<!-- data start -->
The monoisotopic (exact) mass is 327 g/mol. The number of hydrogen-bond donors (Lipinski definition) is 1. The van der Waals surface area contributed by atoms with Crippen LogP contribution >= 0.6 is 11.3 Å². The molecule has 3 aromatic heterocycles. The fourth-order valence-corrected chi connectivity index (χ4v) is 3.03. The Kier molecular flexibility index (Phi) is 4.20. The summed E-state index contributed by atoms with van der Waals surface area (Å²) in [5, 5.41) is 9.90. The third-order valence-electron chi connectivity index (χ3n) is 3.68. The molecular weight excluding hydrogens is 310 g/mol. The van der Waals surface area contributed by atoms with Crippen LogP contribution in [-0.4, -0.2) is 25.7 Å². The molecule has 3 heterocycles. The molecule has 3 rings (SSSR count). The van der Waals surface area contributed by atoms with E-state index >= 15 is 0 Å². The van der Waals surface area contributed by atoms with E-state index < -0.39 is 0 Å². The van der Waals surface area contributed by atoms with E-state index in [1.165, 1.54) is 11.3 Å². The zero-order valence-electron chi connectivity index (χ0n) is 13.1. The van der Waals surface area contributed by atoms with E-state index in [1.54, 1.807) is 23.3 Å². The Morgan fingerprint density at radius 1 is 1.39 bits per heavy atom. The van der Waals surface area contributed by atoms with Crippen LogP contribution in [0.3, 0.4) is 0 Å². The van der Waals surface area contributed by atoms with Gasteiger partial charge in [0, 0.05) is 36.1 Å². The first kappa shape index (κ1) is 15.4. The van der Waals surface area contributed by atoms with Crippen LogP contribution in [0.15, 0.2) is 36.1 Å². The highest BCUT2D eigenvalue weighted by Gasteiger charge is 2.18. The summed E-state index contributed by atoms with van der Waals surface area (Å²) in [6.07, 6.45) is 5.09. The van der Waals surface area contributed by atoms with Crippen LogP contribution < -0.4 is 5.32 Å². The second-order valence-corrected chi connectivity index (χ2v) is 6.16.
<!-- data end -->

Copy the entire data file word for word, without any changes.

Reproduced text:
The monoisotopic (exact) mass is 327 g/mol. The number of hydrogen-bond donors (Lipinski definition) is 1. The van der Waals surface area contributed by atoms with Crippen LogP contribution >= 0.6 is 11.3 Å². The molecule has 3 aromatic heterocycles. The fourth-order valence-corrected chi connectivity index (χ4v) is 3.03. The Kier molecular flexibility index (Phi) is 4.20. The summed E-state index contributed by atoms with van der Waals surface area (Å²) in [5, 5.41) is 9.90. The third-order valence-electron chi connectivity index (χ3n) is 3.68. The molecular weight excluding hydrogens is 310 g/mol. The van der Waals surface area contributed by atoms with Crippen LogP contribution in [-0.4, -0.2) is 25.7 Å². The molecule has 3 heterocycles. The molecule has 3 rings (SSSR count). The van der Waals surface area contributed by atoms with E-state index >= 15 is 0 Å². The van der Waals surface area contributed by atoms with E-state index < -0.39 is 0 Å². The van der Waals surface area contributed by atoms with E-state index in [1.165, 1.54) is 11.3 Å². The zero-order valence-electron chi connectivity index (χ0n) is 13.1. The van der Waals surface area contributed by atoms with E-state index in [1.54, 1.807) is 23.3 Å². The Morgan fingerprint density at radius 1 is 1.39 bits per heavy atom. The van der Waals surface area contributed by atoms with Crippen LogP contribution in [0.3, 0.4) is 0 Å². The van der Waals surface area contributed by atoms with Gasteiger partial charge in [0, 0.05) is 36.1 Å². The first kappa shape index (κ1) is 15.4. The van der Waals surface area contributed by atoms with Crippen LogP contribution in [0.15, 0.2) is 36.1 Å². The highest BCUT2D eigenvalue weighted by Gasteiger charge is 2.18. The summed E-state index contributed by atoms with van der Waals surface area (Å²) in [6.07, 6.45) is 5.09. The van der Waals surface area contributed by atoms with Crippen LogP contribution < -0.4 is 5.32 Å². The second-order valence-corrected chi connectivity index (χ2v) is 6.16.